Questions and Answers About Winter Depression

If your mood gets worse as the weather gets chillier and the days get shorter, you may have "winter depression." Here, questions to ask your doctor if winter is the saddest season for you.

Why do I seem to get so gloomy each winter, or sometimes beginning in the fall?

You may have what's called seasonal affective disorder, or SAD. The condition is marked by the onset of depression during the late fall and early winter months, when less natural sunlight is available. It's thought to occur when daily body rhythms become out-of-sync because of the reduced sunlight.

Some people have depression year round that gets worse in the winter; others have SAD alone, struggling with low moods only in the cooler, darker months. (In a much smaller group of people, the depression occurs in the summer months.)

SAD affects up to 3% of the U.S. population, or about 9 million people, some experts say, and countless others have milder forms of the winter doldrums.

So this worsening of mood in the fall and winter is not just my imagination?

Not at all. This "winter depression" was first identified by a team of researchers at the National Institute of Mental Health in 1984. They found this tendency to have seasonal mood and behavior changes occurs in different degrees, sometimes with mild changes and other times severe mood shifts.

Symptoms of SAD can include:

  • Sleeping too much
  • Experiencing fatigue in the daytime
  • Gaining weight
  • Having decreased interest in social activities and sex

SAD is more common for residents in northern latitudes. It's less likely in Florida, for instance, than in New Hampshire. Women are more likely than men to suffer, perhaps because of hormonal factors. In women, SAD becomes less common after menopause.

Should I increase the dose of antidepressant I am taking?

An increase in medication may help, but consult your doctor about it. Don't increase the dose on your own; instead ask your doctor to evaluate your condition and tell you if you need more medication, or perhaps a different antidepressant.

Taking medication in the autumn, before the mood declines, may help, according to research published in Biological Psychiatry. In three different studies, patients who had SAD who got antidepressants beginning in the fall were less likely to get recurrent depression in the winter compared to those who got placebo beginning in autumn.

Should I go to more therapy sessions in winter?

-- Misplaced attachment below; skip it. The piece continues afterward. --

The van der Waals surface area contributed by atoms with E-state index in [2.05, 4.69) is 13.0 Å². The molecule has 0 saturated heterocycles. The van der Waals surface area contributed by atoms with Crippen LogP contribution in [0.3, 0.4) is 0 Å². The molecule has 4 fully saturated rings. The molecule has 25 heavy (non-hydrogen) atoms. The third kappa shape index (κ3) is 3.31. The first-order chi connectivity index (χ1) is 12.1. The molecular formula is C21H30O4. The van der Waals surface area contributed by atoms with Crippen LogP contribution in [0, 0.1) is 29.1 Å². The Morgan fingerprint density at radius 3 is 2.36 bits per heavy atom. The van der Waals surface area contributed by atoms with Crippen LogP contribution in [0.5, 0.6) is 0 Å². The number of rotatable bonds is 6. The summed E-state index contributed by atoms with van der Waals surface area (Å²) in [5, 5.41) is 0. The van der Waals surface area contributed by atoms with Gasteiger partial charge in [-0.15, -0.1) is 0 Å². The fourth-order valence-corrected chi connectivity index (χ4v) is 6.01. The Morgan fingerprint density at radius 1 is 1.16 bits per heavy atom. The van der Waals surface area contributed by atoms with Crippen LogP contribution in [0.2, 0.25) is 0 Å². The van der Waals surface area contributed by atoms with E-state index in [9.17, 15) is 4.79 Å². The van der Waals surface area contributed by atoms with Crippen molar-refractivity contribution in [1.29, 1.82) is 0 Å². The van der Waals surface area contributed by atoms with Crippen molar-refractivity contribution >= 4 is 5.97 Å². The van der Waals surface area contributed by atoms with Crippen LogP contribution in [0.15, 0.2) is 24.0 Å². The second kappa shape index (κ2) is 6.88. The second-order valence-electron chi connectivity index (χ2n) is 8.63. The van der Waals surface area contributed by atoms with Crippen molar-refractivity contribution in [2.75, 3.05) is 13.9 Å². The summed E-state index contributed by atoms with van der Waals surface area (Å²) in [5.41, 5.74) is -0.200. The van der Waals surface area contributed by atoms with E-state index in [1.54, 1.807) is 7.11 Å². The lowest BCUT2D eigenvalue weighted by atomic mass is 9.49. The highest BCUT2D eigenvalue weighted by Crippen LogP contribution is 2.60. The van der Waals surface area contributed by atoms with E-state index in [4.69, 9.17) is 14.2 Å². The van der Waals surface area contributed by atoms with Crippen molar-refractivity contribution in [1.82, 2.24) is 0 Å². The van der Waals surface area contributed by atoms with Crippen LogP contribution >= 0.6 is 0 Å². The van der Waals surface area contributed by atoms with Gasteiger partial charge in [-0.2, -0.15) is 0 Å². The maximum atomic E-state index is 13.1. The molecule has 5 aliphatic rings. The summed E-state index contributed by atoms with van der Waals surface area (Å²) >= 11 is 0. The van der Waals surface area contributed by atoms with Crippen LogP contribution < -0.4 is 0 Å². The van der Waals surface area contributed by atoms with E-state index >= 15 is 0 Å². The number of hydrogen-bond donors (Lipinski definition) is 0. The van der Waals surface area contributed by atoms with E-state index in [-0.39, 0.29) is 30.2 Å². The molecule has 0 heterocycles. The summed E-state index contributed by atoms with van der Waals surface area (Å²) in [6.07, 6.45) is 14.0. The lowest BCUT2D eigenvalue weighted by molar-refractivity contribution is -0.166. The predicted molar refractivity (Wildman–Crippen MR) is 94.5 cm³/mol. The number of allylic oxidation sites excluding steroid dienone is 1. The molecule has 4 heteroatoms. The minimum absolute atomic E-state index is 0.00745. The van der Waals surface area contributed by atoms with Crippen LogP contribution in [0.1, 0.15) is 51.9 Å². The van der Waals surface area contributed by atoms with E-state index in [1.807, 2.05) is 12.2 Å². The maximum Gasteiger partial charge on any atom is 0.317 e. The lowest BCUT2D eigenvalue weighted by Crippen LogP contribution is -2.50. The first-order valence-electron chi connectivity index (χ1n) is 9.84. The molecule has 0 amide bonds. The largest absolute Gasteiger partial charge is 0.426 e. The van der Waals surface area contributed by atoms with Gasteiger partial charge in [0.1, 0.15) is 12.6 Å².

Going to additional therapy sessions -- or perhaps joining a support group -- may help.

Another idea, suggested by some therapists, is simply to do "homework" between your formal therapy sessions. That could include keeping a mood log to identify your negative moods, analyzing them, and trying to evaluate and then change your negative thoughts. Try to reduce the tendency you may have when you are depressed to be highly critical of yourself.

Make an effort to stop "ruminating" -- going over and over an upsetting incident, or your perceived shortcomings -- which only makes you feel worse.

What else can I do, short of moving to the tropics, to help winter depression?

Light therapy has been proven effective to treat seasonal depression. It can be used in combination with talk therapy, antidepressant medication, and supplements of the hormone melatonin, which can help synchronize the body clock.

Light therapy involves using a 10,000 lux light box indoors for about 20-30 minutes each morning. Ask your doctor which type of light box he or she prefers, and get specific instructions on what time of day to use it, and for how long.


Getting outdoors in sunlight also helps some people with depression symptoms. So does getting regular exercise, maintaining social activity, and talking with friends.

Taking a vitamin D supplement may also help alleviate some symptoms of winter depression. Talk to your doctor about the proper dosage.

Resist the urge to overeat. Most experts recommend a diet with enough protein and plenty of complex carbohydrate-containing foods such as whole grain products and starchy vegetables (instead of simple carbohydrates such as candy and soda).

WebMD Medical Reference Reviewed by Smitha Bhandari, MD on September 23, 2020



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